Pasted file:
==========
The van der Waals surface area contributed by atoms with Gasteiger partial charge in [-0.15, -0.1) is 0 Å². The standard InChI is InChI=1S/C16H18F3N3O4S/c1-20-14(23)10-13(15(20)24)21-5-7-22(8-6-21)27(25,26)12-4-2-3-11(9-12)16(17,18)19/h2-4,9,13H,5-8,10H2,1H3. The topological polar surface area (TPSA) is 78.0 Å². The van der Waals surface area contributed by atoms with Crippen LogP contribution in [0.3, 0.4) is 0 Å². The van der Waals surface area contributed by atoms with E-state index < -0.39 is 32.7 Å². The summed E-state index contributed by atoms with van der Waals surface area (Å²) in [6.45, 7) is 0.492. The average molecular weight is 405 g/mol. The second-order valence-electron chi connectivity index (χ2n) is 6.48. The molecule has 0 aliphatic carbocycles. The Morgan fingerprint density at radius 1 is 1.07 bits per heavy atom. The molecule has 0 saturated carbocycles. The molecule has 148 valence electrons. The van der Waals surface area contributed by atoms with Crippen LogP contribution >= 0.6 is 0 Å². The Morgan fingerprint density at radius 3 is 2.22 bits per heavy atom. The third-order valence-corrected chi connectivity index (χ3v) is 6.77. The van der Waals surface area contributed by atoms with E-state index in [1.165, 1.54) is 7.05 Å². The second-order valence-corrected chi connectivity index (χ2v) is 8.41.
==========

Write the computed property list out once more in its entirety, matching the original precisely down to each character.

The van der Waals surface area contributed by atoms with Gasteiger partial charge in [-0.15, -0.1) is 0 Å². The standard InChI is InChI=1S/C16H18F3N3O4S/c1-20-14(23)10-13(15(20)24)21-5-7-22(8-6-21)27(25,26)12-4-2-3-11(9-12)16(17,18)19/h2-4,9,13H,5-8,10H2,1H3. The topological polar surface area (TPSA) is 78.0 Å². The van der Waals surface area contributed by atoms with Crippen LogP contribution in [0.3, 0.4) is 0 Å². The van der Waals surface area contributed by atoms with E-state index < -0.39 is 32.7 Å². The summed E-state index contributed by atoms with van der Waals surface area (Å²) in [6.45, 7) is 0.492. The average molecular weight is 405 g/mol. The second-order valence-electron chi connectivity index (χ2n) is 6.48. The molecule has 0 aliphatic carbocycles. The Morgan fingerprint density at radius 1 is 1.07 bits per heavy atom. The molecule has 0 saturated carbocycles. The molecule has 148 valence electrons. The van der Waals surface area contributed by atoms with Crippen LogP contribution >= 0.6 is 0 Å². The Morgan fingerprint density at radius 3 is 2.22 bits per heavy atom. The third-order valence-corrected chi connectivity index (χ3v) is 6.77. The van der Waals surface area contributed by atoms with E-state index in [1.165, 1.54) is 7.05 Å². The second-order valence-corrected chi connectivity index (χ2v) is 8.41.